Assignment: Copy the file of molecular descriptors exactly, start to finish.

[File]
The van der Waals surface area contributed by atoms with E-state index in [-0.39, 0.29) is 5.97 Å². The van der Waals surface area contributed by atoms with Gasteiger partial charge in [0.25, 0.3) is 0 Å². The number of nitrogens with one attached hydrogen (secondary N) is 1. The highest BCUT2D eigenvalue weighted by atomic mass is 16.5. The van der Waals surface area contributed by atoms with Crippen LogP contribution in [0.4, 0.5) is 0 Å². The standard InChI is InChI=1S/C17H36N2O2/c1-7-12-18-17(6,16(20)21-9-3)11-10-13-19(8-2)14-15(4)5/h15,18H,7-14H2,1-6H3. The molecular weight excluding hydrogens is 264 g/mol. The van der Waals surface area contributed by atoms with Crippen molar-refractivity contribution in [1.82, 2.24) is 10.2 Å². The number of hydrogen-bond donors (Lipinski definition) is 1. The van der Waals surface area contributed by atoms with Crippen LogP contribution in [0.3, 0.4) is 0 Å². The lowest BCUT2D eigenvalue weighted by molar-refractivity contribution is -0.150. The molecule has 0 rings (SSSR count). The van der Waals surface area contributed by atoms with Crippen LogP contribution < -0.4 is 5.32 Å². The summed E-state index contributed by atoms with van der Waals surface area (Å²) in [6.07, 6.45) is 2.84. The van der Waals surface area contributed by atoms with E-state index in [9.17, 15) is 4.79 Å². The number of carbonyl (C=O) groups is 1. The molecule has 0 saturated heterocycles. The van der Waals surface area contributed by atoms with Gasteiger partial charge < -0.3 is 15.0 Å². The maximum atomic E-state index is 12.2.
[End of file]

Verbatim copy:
The van der Waals surface area contributed by atoms with E-state index in [-0.39, 0.29) is 5.97 Å². The van der Waals surface area contributed by atoms with Gasteiger partial charge in [0.25, 0.3) is 0 Å². The number of nitrogens with one attached hydrogen (secondary N) is 1. The highest BCUT2D eigenvalue weighted by atomic mass is 16.5. The van der Waals surface area contributed by atoms with Crippen LogP contribution in [0.4, 0.5) is 0 Å². The standard InChI is InChI=1S/C17H36N2O2/c1-7-12-18-17(6,16(20)21-9-3)11-10-13-19(8-2)14-15(4)5/h15,18H,7-14H2,1-6H3. The molecular weight excluding hydrogens is 264 g/mol. The van der Waals surface area contributed by atoms with Crippen molar-refractivity contribution in [1.82, 2.24) is 10.2 Å². The number of hydrogen-bond donors (Lipinski definition) is 1. The van der Waals surface area contributed by atoms with Crippen LogP contribution in [0.3, 0.4) is 0 Å². The lowest BCUT2D eigenvalue weighted by molar-refractivity contribution is -0.150. The molecule has 0 rings (SSSR count). The van der Waals surface area contributed by atoms with Crippen LogP contribution < -0.4 is 5.32 Å². The summed E-state index contributed by atoms with van der Waals surface area (Å²) in [6.07, 6.45) is 2.84. The van der Waals surface area contributed by atoms with E-state index in [9.17, 15) is 4.79 Å². The number of carbonyl (C=O) groups is 1. The molecule has 0 saturated heterocycles. The van der Waals surface area contributed by atoms with Gasteiger partial charge < -0.3 is 15.0 Å². The maximum atomic E-state index is 12.2.